More organizations offer paid parental leave, but many employees feel taking it will jeopardize their career advancement.
I’m seeing more companies compete on who offers the best benefits. Some Seattle companies that come to mind: REI, which gives employees paid days off to be outdoors, and Amazon, which hosts concerts by award-winning artists. Then, there’s everyone else.
But nowhere has this benefits disparity been more stark than between the companies that offer paid parental leave to parents of all genders — usually highly-skilled workers in blue-chip companies — and the 88 percent of U.S. workers who have no access to paid leave.
But now new data show that even among the organizations that do offer this benefit, fewer than half of respondents surveyed said men in their organization feel comfortable using paternity leave. Over one-third of men and women said taking parental leave would jeopardize their careers, and 57 percent of men felt they would be perceived as being less committed to their jobs.
This data is dismaying, especially at a time when both our local and national conversation is focused around getting more government and corporate policies in place to support American parents. It’s especially important to make paid paternity leave just as available as maternity leave, so working moms don’t shoulder the entire responsibility of child care. Working moms face the most pervasive wage gap and obstacles to career advancement.
But as the Deloitte study shows, simply offering paid leave isn’t the solution to advancing women at work. It’s equally crucial to make it culturally acceptable for employees of both sexes to use it. A few key pointers:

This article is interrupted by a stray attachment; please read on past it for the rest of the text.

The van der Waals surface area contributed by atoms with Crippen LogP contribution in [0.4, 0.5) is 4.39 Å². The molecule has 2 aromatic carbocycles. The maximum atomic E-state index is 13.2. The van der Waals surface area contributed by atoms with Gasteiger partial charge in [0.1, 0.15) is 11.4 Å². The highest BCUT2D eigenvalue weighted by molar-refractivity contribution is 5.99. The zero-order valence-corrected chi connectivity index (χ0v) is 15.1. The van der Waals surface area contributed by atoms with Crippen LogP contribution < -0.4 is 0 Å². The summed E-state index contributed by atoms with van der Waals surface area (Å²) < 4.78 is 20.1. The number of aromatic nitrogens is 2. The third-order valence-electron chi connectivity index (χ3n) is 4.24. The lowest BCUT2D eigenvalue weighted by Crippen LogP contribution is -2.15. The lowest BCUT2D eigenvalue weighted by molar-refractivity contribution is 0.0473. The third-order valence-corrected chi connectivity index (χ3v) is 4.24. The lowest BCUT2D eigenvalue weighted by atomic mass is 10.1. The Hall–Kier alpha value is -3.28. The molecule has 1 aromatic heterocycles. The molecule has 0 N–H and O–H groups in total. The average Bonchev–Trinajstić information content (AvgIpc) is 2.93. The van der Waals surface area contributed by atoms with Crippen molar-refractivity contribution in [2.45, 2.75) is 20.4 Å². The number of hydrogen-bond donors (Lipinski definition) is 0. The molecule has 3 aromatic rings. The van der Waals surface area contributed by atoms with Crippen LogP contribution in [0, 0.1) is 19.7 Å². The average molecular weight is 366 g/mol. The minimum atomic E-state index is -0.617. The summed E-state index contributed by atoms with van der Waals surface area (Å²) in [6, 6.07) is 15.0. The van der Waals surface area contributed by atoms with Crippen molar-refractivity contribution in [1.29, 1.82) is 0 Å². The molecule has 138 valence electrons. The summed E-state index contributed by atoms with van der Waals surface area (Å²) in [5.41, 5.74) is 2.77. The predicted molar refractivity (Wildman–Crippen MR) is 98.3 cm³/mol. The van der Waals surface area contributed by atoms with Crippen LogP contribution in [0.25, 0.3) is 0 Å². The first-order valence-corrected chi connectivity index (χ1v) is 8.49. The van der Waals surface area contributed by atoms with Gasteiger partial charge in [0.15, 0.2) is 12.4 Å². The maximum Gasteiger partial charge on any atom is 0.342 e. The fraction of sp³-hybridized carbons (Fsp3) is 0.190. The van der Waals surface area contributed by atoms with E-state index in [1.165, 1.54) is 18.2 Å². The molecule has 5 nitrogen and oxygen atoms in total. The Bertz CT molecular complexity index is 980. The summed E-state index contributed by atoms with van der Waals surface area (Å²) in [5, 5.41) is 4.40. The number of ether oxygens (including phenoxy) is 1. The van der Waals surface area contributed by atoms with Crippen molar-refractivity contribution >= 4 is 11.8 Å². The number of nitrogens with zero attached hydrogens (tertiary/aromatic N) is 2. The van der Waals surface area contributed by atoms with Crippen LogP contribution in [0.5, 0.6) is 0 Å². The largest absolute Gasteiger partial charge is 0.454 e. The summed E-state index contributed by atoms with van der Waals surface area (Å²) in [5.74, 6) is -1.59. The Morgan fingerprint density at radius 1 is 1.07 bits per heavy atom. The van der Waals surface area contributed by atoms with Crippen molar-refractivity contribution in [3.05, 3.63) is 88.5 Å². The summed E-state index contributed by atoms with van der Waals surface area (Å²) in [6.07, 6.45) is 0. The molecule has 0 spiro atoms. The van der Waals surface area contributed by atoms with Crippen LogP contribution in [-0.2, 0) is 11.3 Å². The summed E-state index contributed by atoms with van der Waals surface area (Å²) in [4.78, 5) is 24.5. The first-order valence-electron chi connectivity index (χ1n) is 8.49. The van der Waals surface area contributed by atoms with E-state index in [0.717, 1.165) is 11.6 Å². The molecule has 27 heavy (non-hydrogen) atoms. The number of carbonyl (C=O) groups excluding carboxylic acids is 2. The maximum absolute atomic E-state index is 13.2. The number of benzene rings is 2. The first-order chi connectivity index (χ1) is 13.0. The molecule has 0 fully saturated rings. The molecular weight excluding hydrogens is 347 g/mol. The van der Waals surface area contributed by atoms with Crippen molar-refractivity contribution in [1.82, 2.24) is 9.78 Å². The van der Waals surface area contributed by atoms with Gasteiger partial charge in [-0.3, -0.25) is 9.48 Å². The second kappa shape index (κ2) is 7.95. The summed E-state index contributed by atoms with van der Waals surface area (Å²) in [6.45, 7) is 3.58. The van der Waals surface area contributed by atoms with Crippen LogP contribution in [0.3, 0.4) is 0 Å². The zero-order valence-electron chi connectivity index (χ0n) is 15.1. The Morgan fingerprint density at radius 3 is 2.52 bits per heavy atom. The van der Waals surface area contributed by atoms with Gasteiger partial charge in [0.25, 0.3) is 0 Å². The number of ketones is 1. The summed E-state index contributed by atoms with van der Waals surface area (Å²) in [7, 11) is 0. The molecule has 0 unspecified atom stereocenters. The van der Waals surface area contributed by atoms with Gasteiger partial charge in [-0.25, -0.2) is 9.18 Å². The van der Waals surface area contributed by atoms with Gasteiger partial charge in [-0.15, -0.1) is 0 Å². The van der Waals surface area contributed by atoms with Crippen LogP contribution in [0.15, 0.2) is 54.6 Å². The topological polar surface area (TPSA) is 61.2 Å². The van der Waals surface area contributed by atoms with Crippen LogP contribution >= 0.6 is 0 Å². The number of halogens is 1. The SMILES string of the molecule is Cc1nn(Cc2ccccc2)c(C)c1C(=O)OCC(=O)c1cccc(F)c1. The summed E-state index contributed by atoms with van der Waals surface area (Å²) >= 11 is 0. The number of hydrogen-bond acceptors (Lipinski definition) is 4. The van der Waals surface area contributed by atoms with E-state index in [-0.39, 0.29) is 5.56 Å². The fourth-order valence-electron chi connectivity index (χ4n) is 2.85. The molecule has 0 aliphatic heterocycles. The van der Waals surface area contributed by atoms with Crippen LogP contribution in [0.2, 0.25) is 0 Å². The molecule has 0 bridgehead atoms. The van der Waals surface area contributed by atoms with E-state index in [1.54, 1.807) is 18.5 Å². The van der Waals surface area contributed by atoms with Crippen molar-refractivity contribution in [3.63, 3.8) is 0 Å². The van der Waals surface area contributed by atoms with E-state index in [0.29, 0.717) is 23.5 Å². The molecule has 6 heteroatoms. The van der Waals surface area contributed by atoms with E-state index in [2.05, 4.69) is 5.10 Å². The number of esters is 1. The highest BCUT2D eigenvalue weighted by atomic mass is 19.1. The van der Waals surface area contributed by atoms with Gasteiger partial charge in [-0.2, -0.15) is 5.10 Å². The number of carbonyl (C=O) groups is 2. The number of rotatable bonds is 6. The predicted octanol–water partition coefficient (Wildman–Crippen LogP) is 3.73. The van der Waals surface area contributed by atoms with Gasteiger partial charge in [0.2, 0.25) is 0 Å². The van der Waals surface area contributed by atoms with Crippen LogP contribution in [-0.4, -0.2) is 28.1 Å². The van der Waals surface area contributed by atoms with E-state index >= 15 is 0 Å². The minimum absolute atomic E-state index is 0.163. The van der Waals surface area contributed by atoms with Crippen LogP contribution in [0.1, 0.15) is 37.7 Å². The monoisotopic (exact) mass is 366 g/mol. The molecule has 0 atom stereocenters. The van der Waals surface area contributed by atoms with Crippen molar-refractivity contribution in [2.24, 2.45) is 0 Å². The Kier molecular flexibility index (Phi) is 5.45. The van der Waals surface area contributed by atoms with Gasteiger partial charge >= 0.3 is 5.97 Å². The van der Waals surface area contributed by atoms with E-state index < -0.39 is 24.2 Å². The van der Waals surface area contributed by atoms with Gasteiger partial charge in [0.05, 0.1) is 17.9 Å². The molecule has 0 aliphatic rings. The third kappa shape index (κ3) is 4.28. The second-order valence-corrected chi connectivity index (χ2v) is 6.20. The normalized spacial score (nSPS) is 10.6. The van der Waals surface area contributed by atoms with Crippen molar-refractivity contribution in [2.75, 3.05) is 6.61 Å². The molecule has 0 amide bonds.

Managers must lead by example. If leaders visibly and vocally take their paid leave, we’ll see that trickle down the organization so that everyone feels comfortable availing of it.
Create plans in advance that empower new parents to off- and on-ramp back to work. This is particularly important to ensure they don’t suddenly face a demotion or lose the chance for advancement opportunities or key assignments.
Measure it. Organizations must actively monitor whether men or women face negative ramifications for taking leave and take action. When I interviewed Shelley J. Correll, director of Stanford’s Clayman Institute of Gender Research for my book, she told me that even visible fathers — the ones who take paternity leave and are involved in actively raising children — face a wage gap. It’s not only female employees with children.
Why should organizations prioritize this? There’s good business reason for it — more employees of the millennial generation expect paid parental leave. If your company wants to engage what will soon become the largest demographic in the workforce, offering paid parental leave is half the strategy. The other is ensuring it’s culturally acceptable for your employees to use it.